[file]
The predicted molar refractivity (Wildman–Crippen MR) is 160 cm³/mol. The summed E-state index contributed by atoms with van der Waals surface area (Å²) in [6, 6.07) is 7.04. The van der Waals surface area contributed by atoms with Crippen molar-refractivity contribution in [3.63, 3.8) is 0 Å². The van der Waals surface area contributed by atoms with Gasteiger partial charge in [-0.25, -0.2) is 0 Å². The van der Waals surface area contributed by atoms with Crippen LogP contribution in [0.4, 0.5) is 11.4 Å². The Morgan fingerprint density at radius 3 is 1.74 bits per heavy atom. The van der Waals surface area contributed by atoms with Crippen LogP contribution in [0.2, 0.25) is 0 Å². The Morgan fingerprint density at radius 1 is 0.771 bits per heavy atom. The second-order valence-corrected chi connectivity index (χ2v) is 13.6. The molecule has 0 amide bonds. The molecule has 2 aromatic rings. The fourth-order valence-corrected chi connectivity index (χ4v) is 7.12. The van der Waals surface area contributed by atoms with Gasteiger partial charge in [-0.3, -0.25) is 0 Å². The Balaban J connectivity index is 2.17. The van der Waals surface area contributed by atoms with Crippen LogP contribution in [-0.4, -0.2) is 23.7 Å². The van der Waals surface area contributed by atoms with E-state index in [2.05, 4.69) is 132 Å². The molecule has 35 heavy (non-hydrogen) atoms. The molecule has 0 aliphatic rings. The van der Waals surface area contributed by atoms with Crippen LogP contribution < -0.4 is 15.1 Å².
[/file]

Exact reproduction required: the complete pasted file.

The predicted molar refractivity (Wildman–Crippen MR) is 160 cm³/mol. The summed E-state index contributed by atoms with van der Waals surface area (Å²) in [6, 6.07) is 7.04. The van der Waals surface area contributed by atoms with Crippen molar-refractivity contribution in [3.63, 3.8) is 0 Å². The van der Waals surface area contributed by atoms with Gasteiger partial charge in [-0.25, -0.2) is 0 Å². The van der Waals surface area contributed by atoms with Crippen LogP contribution in [0.4, 0.5) is 11.4 Å². The Morgan fingerprint density at radius 3 is 1.74 bits per heavy atom. The van der Waals surface area contributed by atoms with Crippen LogP contribution in [0.2, 0.25) is 0 Å². The Morgan fingerprint density at radius 1 is 0.771 bits per heavy atom. The second-order valence-corrected chi connectivity index (χ2v) is 13.6. The molecule has 0 amide bonds. The molecule has 2 aromatic rings. The fourth-order valence-corrected chi connectivity index (χ4v) is 7.12. The van der Waals surface area contributed by atoms with Gasteiger partial charge in [-0.3, -0.25) is 0 Å². The Balaban J connectivity index is 2.17. The van der Waals surface area contributed by atoms with Crippen LogP contribution in [-0.4, -0.2) is 23.7 Å². The van der Waals surface area contributed by atoms with E-state index in [2.05, 4.69) is 132 Å². The molecule has 35 heavy (non-hydrogen) atoms. The molecule has 0 aliphatic rings. The van der Waals surface area contributed by atoms with Crippen LogP contribution < -0.4 is 15.1 Å².